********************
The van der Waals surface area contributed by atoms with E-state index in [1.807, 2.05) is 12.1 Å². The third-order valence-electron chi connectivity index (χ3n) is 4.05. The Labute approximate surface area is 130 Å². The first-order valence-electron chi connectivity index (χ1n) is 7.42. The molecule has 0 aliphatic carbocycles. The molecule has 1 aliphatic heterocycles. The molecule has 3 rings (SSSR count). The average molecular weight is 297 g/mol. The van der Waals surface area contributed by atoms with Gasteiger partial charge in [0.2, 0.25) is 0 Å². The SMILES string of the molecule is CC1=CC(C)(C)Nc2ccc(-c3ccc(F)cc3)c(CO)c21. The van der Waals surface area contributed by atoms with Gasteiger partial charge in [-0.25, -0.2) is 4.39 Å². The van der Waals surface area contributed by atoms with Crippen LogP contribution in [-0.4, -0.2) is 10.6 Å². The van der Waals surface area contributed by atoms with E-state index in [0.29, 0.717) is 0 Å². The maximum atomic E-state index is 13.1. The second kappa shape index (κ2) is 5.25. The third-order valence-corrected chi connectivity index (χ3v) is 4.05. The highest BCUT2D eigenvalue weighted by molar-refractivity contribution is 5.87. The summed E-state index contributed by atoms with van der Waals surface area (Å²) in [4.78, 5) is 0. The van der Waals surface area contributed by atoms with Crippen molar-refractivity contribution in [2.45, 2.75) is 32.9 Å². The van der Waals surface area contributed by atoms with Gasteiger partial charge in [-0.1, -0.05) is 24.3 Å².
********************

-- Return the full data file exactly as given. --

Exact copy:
The van der Waals surface area contributed by atoms with E-state index in [1.807, 2.05) is 12.1 Å². The third-order valence-electron chi connectivity index (χ3n) is 4.05. The Labute approximate surface area is 130 Å². The first-order valence-electron chi connectivity index (χ1n) is 7.42. The molecule has 0 aliphatic carbocycles. The molecule has 1 aliphatic heterocycles. The molecule has 3 rings (SSSR count). The average molecular weight is 297 g/mol. The van der Waals surface area contributed by atoms with Gasteiger partial charge in [0.2, 0.25) is 0 Å². The SMILES string of the molecule is CC1=CC(C)(C)Nc2ccc(-c3ccc(F)cc3)c(CO)c21. The van der Waals surface area contributed by atoms with Gasteiger partial charge in [-0.25, -0.2) is 4.39 Å². The van der Waals surface area contributed by atoms with Crippen LogP contribution in [-0.4, -0.2) is 10.6 Å². The van der Waals surface area contributed by atoms with E-state index in [0.29, 0.717) is 0 Å². The maximum atomic E-state index is 13.1. The second kappa shape index (κ2) is 5.25. The third-order valence-corrected chi connectivity index (χ3v) is 4.05. The highest BCUT2D eigenvalue weighted by molar-refractivity contribution is 5.87. The summed E-state index contributed by atoms with van der Waals surface area (Å²) in [4.78, 5) is 0. The van der Waals surface area contributed by atoms with Crippen molar-refractivity contribution in [2.45, 2.75) is 32.9 Å². The van der Waals surface area contributed by atoms with Gasteiger partial charge in [-0.1, -0.05) is 24.3 Å².